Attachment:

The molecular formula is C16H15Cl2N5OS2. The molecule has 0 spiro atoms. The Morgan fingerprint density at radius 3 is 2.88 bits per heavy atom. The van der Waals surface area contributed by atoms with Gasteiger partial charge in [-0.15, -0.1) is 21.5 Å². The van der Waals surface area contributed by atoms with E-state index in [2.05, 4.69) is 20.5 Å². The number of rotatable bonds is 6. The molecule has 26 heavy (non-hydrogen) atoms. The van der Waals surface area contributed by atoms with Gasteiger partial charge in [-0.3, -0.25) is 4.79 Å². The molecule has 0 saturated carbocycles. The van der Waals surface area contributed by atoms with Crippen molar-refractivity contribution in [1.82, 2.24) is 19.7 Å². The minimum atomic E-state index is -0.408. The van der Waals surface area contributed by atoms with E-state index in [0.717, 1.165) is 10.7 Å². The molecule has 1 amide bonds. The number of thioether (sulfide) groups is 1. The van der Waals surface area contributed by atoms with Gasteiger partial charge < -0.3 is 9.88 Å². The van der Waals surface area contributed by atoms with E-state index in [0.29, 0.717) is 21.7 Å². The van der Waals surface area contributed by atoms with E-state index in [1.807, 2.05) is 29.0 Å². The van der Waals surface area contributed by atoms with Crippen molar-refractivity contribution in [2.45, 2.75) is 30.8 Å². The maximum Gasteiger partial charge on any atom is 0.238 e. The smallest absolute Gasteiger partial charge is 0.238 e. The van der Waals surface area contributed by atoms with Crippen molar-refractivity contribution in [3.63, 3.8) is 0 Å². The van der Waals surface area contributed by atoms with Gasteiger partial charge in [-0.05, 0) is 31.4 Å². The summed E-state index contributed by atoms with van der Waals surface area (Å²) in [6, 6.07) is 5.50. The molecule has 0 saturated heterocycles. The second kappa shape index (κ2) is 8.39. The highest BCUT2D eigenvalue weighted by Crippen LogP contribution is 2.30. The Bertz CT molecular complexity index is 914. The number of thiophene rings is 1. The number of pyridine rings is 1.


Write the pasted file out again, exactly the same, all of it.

The molecular formula is C16H15Cl2N5OS2. The molecule has 0 spiro atoms. The Morgan fingerprint density at radius 3 is 2.88 bits per heavy atom. The van der Waals surface area contributed by atoms with Gasteiger partial charge in [-0.15, -0.1) is 21.5 Å². The van der Waals surface area contributed by atoms with E-state index in [2.05, 4.69) is 20.5 Å². The number of rotatable bonds is 6. The molecule has 26 heavy (non-hydrogen) atoms. The van der Waals surface area contributed by atoms with Gasteiger partial charge in [-0.3, -0.25) is 4.79 Å². The molecule has 0 saturated carbocycles. The van der Waals surface area contributed by atoms with Crippen molar-refractivity contribution in [1.82, 2.24) is 19.7 Å². The minimum atomic E-state index is -0.408. The van der Waals surface area contributed by atoms with E-state index in [0.717, 1.165) is 10.7 Å². The molecule has 1 amide bonds. The number of thioether (sulfide) groups is 1. The van der Waals surface area contributed by atoms with Gasteiger partial charge < -0.3 is 9.88 Å². The van der Waals surface area contributed by atoms with E-state index in [0.29, 0.717) is 21.7 Å². The van der Waals surface area contributed by atoms with E-state index in [1.807, 2.05) is 29.0 Å². The van der Waals surface area contributed by atoms with Crippen molar-refractivity contribution in [2.45, 2.75) is 30.8 Å². The maximum Gasteiger partial charge on any atom is 0.238 e. The smallest absolute Gasteiger partial charge is 0.238 e. The van der Waals surface area contributed by atoms with Crippen molar-refractivity contribution in [3.63, 3.8) is 0 Å². The van der Waals surface area contributed by atoms with Gasteiger partial charge in [-0.05, 0) is 31.4 Å². The summed E-state index contributed by atoms with van der Waals surface area (Å²) in [6, 6.07) is 5.50. The molecule has 0 saturated heterocycles. The second kappa shape index (κ2) is 8.39. The highest BCUT2D eigenvalue weighted by Crippen LogP contribution is 2.30. The Bertz CT molecular complexity index is 914. The number of thiophene rings is 1. The number of pyridine rings is 1.